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Doctors, accountants, ministers, lawyers, demonstrators - they're all government agents as America descends into total police state

Government agents

(NaturalNews) The United States government has long employed undercover agents to conduct investigative work, but in the past these practices were generally limited to law enforcement agencies such as the Federal Bureau of Investigation.

It has been revealed recently, however, that more than 40 federal agencies are now conducting their own undercover operations, and it may come as a surprise to many people just how widespread the practice has become.

For example, the Agriculture Department has more than 100 undercover agents who pose as food stamp recipients in an effort to catch those involved in fraud. The Supreme Court employs undercover agents to pose as protesters during demonstrations, and the IRS sends agents into the field to catch tax evaders.

In fact, these various agencies are currently employing undercover agents who pose as -- according to The New York Times -- "business people, welfare recipients, political protesters and even doctors or ministers."

Observers are concerned that the increased number of undercover operations will lead to civil liberties abuses and entrapment issues, as well as many other problems.

As The New York Times article reports, these operations have already "resulted in hidden problems, with money gone missing, investigations compromised and agents sometimes left largely on their own for months."

The increase in undercover operations is partly due to heightened security concerns since the 911 attacks, but many of them are not related to domestic terrorism.

From The New York Times:

Instead, they reflect a more aggressive approach to growing criminal activities like identity theft, online solicitation and human trafficking, or a push from Congress to crack down on more traditional crimes.

Although undercover work can be a very effective means of gathering evidence against criminals, do we really need undercover agents working for agencies such as NASA, the Small Business Administration or the Education Department? Is it wise or even necessary to have minors posing as decoys in convenience stores to catch vendors who might sell cigarettes or alcohol to them?

There have been a number of recent scandals involving investigations that, for many observers, have crossed the line between the legitimate use of undercover agents and operations that are invasive, unethical or even illegal.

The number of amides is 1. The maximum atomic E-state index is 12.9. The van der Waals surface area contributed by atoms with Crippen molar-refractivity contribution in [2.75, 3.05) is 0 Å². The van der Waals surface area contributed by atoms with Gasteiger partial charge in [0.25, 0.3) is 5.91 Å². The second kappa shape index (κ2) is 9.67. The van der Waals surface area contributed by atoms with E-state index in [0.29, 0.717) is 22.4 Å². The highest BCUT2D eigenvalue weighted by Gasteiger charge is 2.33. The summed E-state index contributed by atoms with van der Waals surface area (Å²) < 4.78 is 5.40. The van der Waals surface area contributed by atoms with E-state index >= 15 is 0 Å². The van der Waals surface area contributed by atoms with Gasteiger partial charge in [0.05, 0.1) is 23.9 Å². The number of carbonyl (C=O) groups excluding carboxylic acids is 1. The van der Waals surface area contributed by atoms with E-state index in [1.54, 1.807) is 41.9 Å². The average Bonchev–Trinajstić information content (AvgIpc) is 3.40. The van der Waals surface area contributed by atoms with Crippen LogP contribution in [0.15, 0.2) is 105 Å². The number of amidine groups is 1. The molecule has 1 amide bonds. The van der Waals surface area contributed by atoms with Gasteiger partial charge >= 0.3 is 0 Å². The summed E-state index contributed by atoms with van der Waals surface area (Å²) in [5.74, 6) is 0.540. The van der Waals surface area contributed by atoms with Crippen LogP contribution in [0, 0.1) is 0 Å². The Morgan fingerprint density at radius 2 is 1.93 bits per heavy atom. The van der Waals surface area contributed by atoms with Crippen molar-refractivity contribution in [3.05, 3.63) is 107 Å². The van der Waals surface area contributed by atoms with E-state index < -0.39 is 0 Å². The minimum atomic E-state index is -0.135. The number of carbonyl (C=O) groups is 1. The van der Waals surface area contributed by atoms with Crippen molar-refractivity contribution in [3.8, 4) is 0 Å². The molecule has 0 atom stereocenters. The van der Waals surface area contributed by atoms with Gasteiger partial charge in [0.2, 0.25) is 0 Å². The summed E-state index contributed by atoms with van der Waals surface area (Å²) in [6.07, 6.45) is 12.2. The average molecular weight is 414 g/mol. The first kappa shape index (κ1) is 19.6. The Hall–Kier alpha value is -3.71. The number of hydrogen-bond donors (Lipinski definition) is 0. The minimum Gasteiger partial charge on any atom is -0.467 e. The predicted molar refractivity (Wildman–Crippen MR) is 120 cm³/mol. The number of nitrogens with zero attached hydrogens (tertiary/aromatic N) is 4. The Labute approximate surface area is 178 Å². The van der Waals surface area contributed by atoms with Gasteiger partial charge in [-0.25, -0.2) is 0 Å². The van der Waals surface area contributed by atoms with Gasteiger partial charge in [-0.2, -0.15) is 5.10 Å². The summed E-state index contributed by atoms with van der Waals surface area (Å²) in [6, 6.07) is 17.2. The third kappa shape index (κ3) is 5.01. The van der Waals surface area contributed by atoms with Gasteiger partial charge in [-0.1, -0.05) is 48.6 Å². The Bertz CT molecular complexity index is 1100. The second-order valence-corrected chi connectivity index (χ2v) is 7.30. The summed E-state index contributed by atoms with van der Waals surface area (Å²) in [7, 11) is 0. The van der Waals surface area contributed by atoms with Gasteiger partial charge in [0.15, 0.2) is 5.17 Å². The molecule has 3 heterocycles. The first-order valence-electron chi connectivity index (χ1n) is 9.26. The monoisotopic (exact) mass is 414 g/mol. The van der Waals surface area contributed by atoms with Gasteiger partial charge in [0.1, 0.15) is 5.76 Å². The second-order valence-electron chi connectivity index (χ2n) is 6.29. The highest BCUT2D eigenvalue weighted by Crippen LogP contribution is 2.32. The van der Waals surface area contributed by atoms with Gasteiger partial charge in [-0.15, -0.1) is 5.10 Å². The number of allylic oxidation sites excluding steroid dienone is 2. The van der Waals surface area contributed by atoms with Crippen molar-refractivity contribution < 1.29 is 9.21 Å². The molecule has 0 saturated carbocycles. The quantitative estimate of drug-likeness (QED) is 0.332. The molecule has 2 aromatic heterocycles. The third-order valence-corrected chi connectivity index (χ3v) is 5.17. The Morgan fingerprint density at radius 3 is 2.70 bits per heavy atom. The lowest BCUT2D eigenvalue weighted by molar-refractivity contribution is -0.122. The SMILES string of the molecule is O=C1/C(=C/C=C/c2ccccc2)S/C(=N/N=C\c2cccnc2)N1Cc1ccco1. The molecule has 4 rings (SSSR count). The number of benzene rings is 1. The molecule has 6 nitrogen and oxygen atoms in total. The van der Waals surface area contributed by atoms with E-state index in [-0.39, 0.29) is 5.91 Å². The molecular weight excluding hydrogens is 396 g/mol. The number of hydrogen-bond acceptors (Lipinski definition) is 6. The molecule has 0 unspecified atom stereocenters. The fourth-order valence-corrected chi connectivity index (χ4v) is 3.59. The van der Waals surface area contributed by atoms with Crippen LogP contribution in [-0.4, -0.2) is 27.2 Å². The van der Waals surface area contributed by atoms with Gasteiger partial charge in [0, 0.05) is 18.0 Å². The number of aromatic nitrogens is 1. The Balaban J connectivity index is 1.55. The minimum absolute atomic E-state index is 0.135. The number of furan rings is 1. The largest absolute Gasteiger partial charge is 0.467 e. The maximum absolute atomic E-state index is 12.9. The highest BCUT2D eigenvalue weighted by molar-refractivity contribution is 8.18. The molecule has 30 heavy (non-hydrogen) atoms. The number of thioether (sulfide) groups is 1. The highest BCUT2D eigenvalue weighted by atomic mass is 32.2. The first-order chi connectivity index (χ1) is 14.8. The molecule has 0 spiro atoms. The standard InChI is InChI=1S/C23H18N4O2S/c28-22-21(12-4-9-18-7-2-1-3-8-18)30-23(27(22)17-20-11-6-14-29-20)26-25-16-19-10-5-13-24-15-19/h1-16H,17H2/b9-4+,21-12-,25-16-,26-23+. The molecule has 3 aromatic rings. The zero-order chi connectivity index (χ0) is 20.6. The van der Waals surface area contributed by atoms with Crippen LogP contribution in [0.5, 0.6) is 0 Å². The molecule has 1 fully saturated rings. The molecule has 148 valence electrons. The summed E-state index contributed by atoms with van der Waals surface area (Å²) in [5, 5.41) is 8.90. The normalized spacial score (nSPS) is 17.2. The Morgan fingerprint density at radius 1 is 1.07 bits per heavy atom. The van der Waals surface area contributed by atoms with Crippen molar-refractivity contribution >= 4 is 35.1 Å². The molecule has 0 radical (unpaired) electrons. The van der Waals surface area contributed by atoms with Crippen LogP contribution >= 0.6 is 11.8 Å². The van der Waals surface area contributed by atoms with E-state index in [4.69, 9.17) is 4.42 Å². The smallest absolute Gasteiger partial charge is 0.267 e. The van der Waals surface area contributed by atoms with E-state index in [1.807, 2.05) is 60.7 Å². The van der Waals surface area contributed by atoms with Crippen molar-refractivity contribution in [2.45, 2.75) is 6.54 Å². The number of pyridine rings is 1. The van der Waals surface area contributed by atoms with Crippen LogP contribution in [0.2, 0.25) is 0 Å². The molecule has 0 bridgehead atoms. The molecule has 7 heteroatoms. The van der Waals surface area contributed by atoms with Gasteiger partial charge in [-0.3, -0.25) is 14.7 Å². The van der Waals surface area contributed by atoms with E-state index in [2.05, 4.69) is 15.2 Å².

One such case involved an FBI agent who posed as an Associated Press reporter to reveal the identity of a person who made a bomb threat to a high school in Lacey, Washington. In defending the operation after news media advocates criticized the practice, FBI Director James B. Comey wrote: "every undercover operation involves 'deception,' which has long been a critical tool in fighting crime."

But how far that kind of deception should be allowed to go is a legitimate concern for those who wish to protect our privacy, freedom and civil liberties.

Before the fall of the Berlin Wall, the notorious East German security ministry known as the Stasi employed similar tactics in spying on and controlling the populace. At one point, it was estimated that up to 20 percent of the citizens living in East Berlin were coerced into spying on their colleagues, friends, families and neighbors.

These practices are becoming so widespread in the U.S. that it makes one wonder if we are headed in the same direction. The very foundation of the liberty that Americans have fought so hard to obtain is in direct contradiction with this pervasive snooping that our government is now engaged in.

We can no longer consider ourselves to be living in a free society if these types of operations are allowed to expand without some form of meaningful restrictions.

Surely the Founding Fathers did not wish to create a nation in which citizens are forced to spy on each other to maintain order and the rule of law.

Sources for this article include:



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